Emerging in the Nonprofit Sector

Posted on August 16, 2007. Filed under: Nonprofit, Nonprofit Leadership Deficit, Social Entrepreneurship |

Lately, I have been pretty pessimistic about working in the Nonprofit Sector, but after participating in NP2020 I have become more hopeful. There were emerging leaders from across the country in attendance and each one brought new ideas and hope for the sector.

Over all, I saw that I was not alone in being pessimistic about the future of the sector. A lot of attendees were, but in the end I got the feeling that it may have changed for everyone.

In various sector positions, I have come across managers that not only have trouble managing, but training their staff and successors. It is hard being an emerging leader going out into the sector ready, in a sense, to save the world and being knocked down by a manager that does not seem to want to give you the help you need or not being mentored by more experienced staff members. My experiences over the past few years have lead me to believe the more experienced staff members in the sector were hardened and only cared about themselves.

In reality, they are all over worked like the rest of us, and do not always have time to mentor or the money to give out for professional development. My mentality as a Y-er did not help either. I was going out into the world thinking everything would be handed to me, but things have changed.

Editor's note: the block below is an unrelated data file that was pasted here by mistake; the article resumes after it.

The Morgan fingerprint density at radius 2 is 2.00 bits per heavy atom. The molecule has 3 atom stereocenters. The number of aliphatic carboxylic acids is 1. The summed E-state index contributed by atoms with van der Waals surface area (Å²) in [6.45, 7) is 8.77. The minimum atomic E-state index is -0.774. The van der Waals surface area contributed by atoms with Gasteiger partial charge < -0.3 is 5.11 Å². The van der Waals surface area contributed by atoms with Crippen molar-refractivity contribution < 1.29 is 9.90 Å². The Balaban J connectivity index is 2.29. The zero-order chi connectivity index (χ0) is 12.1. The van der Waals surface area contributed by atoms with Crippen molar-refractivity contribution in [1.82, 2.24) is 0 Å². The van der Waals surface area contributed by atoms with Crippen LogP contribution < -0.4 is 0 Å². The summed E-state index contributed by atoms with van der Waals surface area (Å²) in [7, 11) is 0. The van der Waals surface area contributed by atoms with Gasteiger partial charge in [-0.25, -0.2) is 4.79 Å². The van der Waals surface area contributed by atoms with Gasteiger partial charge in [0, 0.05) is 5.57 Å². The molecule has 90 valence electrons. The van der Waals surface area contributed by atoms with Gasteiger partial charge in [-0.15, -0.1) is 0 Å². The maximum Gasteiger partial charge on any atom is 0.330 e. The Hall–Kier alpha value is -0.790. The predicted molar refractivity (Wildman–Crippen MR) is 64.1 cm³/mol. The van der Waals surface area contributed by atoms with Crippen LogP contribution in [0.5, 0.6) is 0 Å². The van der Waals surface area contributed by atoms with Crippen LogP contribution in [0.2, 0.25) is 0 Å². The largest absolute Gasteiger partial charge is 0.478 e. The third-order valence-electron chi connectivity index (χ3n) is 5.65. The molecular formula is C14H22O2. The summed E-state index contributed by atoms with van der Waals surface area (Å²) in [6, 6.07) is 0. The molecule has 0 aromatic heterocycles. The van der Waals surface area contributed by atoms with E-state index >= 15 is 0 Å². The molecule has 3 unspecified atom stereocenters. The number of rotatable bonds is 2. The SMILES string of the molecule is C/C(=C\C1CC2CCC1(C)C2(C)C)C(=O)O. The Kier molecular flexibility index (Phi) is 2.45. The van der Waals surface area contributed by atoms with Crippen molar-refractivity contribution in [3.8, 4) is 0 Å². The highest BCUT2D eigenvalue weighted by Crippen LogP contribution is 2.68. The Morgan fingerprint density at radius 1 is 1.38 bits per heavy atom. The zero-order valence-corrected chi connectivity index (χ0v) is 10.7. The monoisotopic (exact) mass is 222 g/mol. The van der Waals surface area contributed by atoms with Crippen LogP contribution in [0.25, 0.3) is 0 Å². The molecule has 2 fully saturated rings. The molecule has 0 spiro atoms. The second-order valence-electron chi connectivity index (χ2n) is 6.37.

I now know that if I want it, I have to go out and get it, and not let overworked or bad managers deter my efforts. Older generations had to do the same thing. Great professionals seek out mentors from all different arenas and make connections with their peers for support.

Looking to my peers allows me to learn from others experiences and lean on them for advice. This does not mean I still do not need mentors that are more experienced, though. Having a great connection with some one who has been in the sector a long time is something every young leader needs.

Talking with more experienced leaders has opened my eyes to the fact that they have trouble working with us too. There are a lot of barriers that need to be knocked down before older generations and younger generations are going to be able to work together better.

We all want, and know we need to, work together for the greater good of the sector and our passions, but we do not all know how to do that. Each of us can take small steps, like seeking out our own mentors and professional development, to help sector become better for all of us.

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